You may believe that if only you were happier, you’d have a better relationship with food. But what makes for happiness—wealth, genetics, a great job, a loving family? You might be surprised to know it’s none of the above and readily available to you.

According to a University of North Carolina study, happiness comes from pursuing the goal of helping others (“A genetic guide to true happiness,” The Week, 9/13/13). This study involved 80 volunteers who had their blood drawn after being asked the frequency that they felt “hedonistic pleasure” and/or deriving a sense of purpose in life by contributing to their community. Researchers found that “the genes of the volunteers whose lives contained lots of pleasure but little meaning were priming cells to express high levels of inflammation—which is linked to cancer, diabetes, and cardiovascular disease—and a weaker anti-viral response to infection.” Seeking short-term pleasure (and what is non-hunger eating but a fast high?) worked against having good health. Alternately, participants who focused on community and service to others, “showed a pattern of gene expression linked to less inflammation and stronger immunity.”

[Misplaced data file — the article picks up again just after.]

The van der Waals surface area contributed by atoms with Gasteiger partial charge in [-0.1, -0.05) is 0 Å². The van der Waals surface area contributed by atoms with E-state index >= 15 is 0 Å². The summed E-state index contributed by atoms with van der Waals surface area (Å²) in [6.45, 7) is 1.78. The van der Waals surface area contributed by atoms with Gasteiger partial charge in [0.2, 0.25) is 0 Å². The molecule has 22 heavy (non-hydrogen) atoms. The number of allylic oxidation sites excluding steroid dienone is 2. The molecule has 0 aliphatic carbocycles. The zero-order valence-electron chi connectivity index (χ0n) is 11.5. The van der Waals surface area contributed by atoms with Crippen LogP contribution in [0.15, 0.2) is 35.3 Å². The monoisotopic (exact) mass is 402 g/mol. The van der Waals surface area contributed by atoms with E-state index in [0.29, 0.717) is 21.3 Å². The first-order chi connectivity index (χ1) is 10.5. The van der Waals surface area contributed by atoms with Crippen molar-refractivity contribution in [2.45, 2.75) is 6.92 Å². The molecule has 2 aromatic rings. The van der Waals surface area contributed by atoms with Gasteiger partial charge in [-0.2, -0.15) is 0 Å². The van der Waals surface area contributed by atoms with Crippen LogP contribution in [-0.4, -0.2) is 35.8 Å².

Many disregulated eaters chase quick pick-me-ups—praise for a job well done, a lift from buying new items, a jolt of pleasure from success—due to genetic programming or modeling behavior after how their parents sought happiness. More likely, it’s a combination of both factors. Either way, short-term pleasure seeking isn’t serving their mental or physical health. It might seem paradoxical that helping others brings more happiness and better health than seeking pleasure, but that’s what this study is saying. Note that I’m not suggesting you stop taking care of yourself just to do for others.

Take a minute to reflect on how often you help others and how you feel when you do. Maybe you don’t enjoy it because you’ve helped others all your life and now want some pay back. Or you tell yourself you’d do it if you had time but are too busy. Or it seems like such a long shot for happiness that you don’t want to wait and prefer the rush of instant gratification. Now take another minute to think about how you could start doing more to help others—not for praise, but to give your life more meaning.

Doing so would fill that inner emptiness that drives many disregulated eaters, raise your value in your own eyes, and give your life more purpose. Moreover, research says that it could actually change you on a cellular level and make you happier in the long run. And when you’re feeling better about yourself and your life, your eating will improve.